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GNU is Not Unix Software

TheOpenCD 1.4 Released 278

Lykos writes "From OpenCD's website: 'TheOpenCD is a collection of high quality Free and Open Source Software. The programs run in Windows and cover the most common tasks such as word processing, presentations, e-mail, web browsing, web design, and image manipulation.' This is a great little package to leave lying around your friends' workplace to convince them to go opensource. =) Lots of quality programs in one convenient package."
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TheOpenCD 1.4 Released

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  • My problem (Score:5, Funny)

    by Anonymous Coward on Tuesday May 04, 2004 @04:49PM (#9056229)
    Is that when I leave the CD open, it won't boot it. I have to close the CD to get the Open CD to work.
  • Torrent (Score:5, Informative)

    by r84x ( 650348 ) <r84x@yahoo.GAUSScom minus math_god> on Tuesday May 04, 2004 @04:51PM (#9056258) Homepage Journal
    sorry about whoring...

    but just in case...

    torrent [sunsite.dk]

  • by Anonymous Coward on Tuesday May 04, 2004 @04:51PM (#9056262)
    Richard Stallman -- Lead Flute
    Miguel De Icaza -- Banjo
    Alan Cox -- Washboard
  • Fred Fish (Score:5, Interesting)

    by tttonyyy ( 726776 ) on Tuesday May 04, 2004 @04:51PM (#9056266) Homepage Journal
    Heh, reminds me of the old Fred Fish disks for the Amiga, crammed with free/shareware stuff. They were great days. :)
    • Re:Fred Fish (Score:3, Interesting)

      by booch ( 4157 )
      It's interesting to note that Fred Fish is somewhat active in the GNU community. If you do a Google search, you can find several of his contributions and mailing list posts in several GNU projects.
  • CD Program Contents (Score:5, Informative)

    by Anonymous Coward on Tuesday May 04, 2004 @04:52PM (#9056285)
    already slow... here's the cd list...

    Office & Design
    OpenOffice.org, AbiWord, PDFCreator, GIMP

    Internet & Communication
    Mozilla, Miranda IM, FileZilla, TightVNC, WinHTTrack, PuTTY

    Multimedia & Games
    Audacity, CDex, Tux Paint, Crack Attack!, Sokoban YASC,
    Neverball, Celestia, Really Slick Screensavers

    Utilities & Other
    7-Zip, SciTE, WinPT, NetTime
    • by LittleBigScript ( 618162 ) on Tuesday May 04, 2004 @05:09PM (#9056531) Homepage Journal
      I think it is interesting how important security is on slashdot to people, but there is no mention about any anti-(spam | virus | worm).

      There is also no firewall? Come on...

      I can't recommend it, anyway, because it doesn't have Nethack.
      • Re:No firewall? (Score:5, Informative)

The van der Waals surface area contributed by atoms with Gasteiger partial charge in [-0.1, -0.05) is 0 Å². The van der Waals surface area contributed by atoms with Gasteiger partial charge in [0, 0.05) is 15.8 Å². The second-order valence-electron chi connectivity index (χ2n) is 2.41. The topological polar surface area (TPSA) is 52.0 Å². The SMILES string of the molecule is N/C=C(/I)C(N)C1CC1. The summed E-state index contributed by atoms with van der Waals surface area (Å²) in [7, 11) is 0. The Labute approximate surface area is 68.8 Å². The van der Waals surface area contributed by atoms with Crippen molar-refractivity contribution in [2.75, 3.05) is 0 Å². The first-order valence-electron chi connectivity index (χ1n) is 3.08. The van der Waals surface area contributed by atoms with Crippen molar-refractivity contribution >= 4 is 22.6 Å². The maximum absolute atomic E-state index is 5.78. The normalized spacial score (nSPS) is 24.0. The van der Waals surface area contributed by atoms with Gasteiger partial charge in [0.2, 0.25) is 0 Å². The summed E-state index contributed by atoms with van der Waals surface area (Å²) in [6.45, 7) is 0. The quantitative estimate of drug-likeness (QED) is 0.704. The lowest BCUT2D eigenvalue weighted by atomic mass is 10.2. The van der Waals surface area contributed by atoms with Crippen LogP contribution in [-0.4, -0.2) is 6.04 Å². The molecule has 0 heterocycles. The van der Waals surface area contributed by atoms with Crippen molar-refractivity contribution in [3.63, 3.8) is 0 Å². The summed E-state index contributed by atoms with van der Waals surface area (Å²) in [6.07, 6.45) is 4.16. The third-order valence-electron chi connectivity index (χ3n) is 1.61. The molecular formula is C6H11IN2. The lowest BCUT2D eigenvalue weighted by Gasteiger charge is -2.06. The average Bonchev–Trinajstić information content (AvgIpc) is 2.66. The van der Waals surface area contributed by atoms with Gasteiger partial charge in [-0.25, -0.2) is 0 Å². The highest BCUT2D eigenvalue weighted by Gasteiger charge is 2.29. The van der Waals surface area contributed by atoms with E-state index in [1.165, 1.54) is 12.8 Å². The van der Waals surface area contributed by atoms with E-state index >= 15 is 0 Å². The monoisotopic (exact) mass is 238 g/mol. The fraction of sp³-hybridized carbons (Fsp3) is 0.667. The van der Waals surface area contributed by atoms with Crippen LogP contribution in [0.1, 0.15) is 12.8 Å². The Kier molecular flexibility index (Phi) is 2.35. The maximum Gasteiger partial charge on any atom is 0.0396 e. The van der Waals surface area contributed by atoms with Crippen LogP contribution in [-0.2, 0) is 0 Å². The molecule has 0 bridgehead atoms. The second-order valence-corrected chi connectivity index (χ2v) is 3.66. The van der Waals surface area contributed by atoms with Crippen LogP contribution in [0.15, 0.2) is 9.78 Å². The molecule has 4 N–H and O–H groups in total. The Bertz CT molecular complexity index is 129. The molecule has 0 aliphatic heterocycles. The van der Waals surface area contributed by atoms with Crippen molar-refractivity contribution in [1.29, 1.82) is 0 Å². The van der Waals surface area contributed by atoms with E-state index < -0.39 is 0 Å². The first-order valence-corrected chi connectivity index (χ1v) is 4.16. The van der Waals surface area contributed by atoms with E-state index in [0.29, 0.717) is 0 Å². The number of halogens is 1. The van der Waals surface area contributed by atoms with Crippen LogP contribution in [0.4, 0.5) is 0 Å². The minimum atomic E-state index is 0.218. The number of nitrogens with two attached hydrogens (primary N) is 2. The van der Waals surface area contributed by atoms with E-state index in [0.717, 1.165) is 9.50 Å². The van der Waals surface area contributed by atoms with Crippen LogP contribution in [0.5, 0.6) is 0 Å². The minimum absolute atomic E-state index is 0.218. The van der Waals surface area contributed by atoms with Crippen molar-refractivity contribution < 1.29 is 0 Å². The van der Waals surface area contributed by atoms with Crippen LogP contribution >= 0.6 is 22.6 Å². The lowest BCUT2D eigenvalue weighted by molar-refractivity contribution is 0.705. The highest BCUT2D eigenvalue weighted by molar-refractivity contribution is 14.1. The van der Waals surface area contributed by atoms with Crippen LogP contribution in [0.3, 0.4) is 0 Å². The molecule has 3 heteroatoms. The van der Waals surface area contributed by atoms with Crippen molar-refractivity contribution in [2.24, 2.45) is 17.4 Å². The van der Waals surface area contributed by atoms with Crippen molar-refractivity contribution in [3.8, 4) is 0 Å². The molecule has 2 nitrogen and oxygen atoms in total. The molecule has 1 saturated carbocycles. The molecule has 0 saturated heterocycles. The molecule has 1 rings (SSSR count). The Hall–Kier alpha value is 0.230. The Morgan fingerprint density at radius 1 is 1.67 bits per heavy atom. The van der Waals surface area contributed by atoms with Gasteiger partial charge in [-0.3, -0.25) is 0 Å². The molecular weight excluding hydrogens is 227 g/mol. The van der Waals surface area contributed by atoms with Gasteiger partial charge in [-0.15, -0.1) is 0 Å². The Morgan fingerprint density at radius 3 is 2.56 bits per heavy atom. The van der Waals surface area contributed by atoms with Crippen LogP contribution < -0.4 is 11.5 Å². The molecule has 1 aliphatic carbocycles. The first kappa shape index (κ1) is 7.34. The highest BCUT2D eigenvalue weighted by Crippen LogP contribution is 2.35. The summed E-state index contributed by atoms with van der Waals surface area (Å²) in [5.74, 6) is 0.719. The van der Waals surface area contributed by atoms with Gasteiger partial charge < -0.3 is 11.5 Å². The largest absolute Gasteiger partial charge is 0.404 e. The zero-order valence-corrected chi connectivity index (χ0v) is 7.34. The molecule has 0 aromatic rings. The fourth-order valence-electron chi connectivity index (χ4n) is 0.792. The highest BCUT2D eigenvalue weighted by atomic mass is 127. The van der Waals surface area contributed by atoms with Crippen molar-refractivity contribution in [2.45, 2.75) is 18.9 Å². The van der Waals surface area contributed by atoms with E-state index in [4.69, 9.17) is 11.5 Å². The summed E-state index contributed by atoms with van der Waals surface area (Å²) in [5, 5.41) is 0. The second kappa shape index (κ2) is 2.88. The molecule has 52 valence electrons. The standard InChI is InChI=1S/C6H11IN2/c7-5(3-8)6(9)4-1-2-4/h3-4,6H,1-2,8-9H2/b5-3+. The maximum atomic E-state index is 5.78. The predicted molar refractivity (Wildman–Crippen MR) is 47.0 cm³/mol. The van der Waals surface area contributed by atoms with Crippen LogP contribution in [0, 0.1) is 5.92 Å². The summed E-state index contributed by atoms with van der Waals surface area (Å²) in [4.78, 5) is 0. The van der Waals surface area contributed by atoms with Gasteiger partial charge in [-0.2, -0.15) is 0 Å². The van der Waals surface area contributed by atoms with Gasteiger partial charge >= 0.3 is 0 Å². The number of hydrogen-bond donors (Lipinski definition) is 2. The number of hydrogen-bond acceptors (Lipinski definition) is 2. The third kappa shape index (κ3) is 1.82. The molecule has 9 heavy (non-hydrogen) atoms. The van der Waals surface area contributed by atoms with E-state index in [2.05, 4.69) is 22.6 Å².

by NineNine ( 235196 ) on Tuesday May 04, 2004 @05:16PM (#9056614)
        I use free-av.com. Best virus app I've seen, and it's 100% free for personal use. It's updated almost daily, and it doesn't cause problems like Norton & McAffee.
      • Are there any mature OSS anti-virus or firewall programs for Windows? I've never heard of any.

        • Re:No firewall? (Score:2, Informative)

          by zcat_NZ ( 267672 )
          ClamAV has a windows version, and an OE plugin.

          It doesn't do continuous scanning, but I usually switch that off, on the basis that if I'm scanning everything as it comes in I'm not likely to have written a virus to file in the first place.

          Nice easy installer, and everything. http://clamwin.sourceforge.net/ [sourceforge.net]
      • I think it is interesting how important security is on slashdot to people, but there is no mention about any anti-(spam | virus | worm).

        If you use the IE and Outlook alternatives on the CD and a little common sense, you virtually don't need AV. I haven't used it in years, and I've never had a problem.

        I can't recommend it, anyway, because it doesn't have Nethack.

        At risk of sounding entirely humorless, I don't think Nethack is released under the GPL.
  • oh, please. zero comments and the link is already slashdotted. Grrr.
  • previous coverage (Score:4, Informative)

    by werdnapk ( 706357 ) on Tuesday May 04, 2004 @04:53PM (#9056295)
    previous coverage here [slashdot.org] and here [slashdot.org]
  • Also take a look.. (Score:5, Informative)

    by Karamchand ( 607798 ) on Tuesday May 04, 2004 @04:53PM (#9056298)
    ..at GNUWin II [gnuwin.epfl.ch], a similar project.
  • Really cool idea (Score:4, Interesting)

    by Black_Logic ( 79637 ) * <`moc.liamg' `ta' `etumretniw'> on Tuesday May 04, 2004 @04:54PM (#9056315) Homepage Journal
    This seems like a pretty cool idea. I thought about something like this a while back. I'm not to familiar with windows any more. Would it be possible to have these programs execute straight from the cd instead of installing? That would defninitely come in handy at say, the school labs where you can't install programs and they don't have your favorite OS program installed.

    Seems like a good list of programs, firefox may be a nice addition, though.
  • by hal2814 ( 725639 ) on Tuesday May 04, 2004 @04:54PM (#9056319)
    I'm thinking that an easy to use Web portal to this kind of software would be a better idea. That way the user can get the most up-to-date version of the software and any new software deemed "worthy" of the list could be distributed to everyone by updating a Web page.
  • by utahraptor ( 703433 ) on Tuesday May 04, 2004 @04:54PM (#9056321) Homepage
    This is one of those deals that is outdated before download completes.
  • Mirror here (Score:4, Informative)

    by broothal ( 186066 ) <christian@fabel.dk> on Tuesday May 04, 2004 @04:54PM (#9056322) Homepage Journal
    Poor webserver is already bending over backwards. Find your mirror here. []
    • Re:Mirror here (Score:3, Interesting)

      by MartinG ( 52587 )
      None of the mirrors listed there have this version yet. The page linked even says so.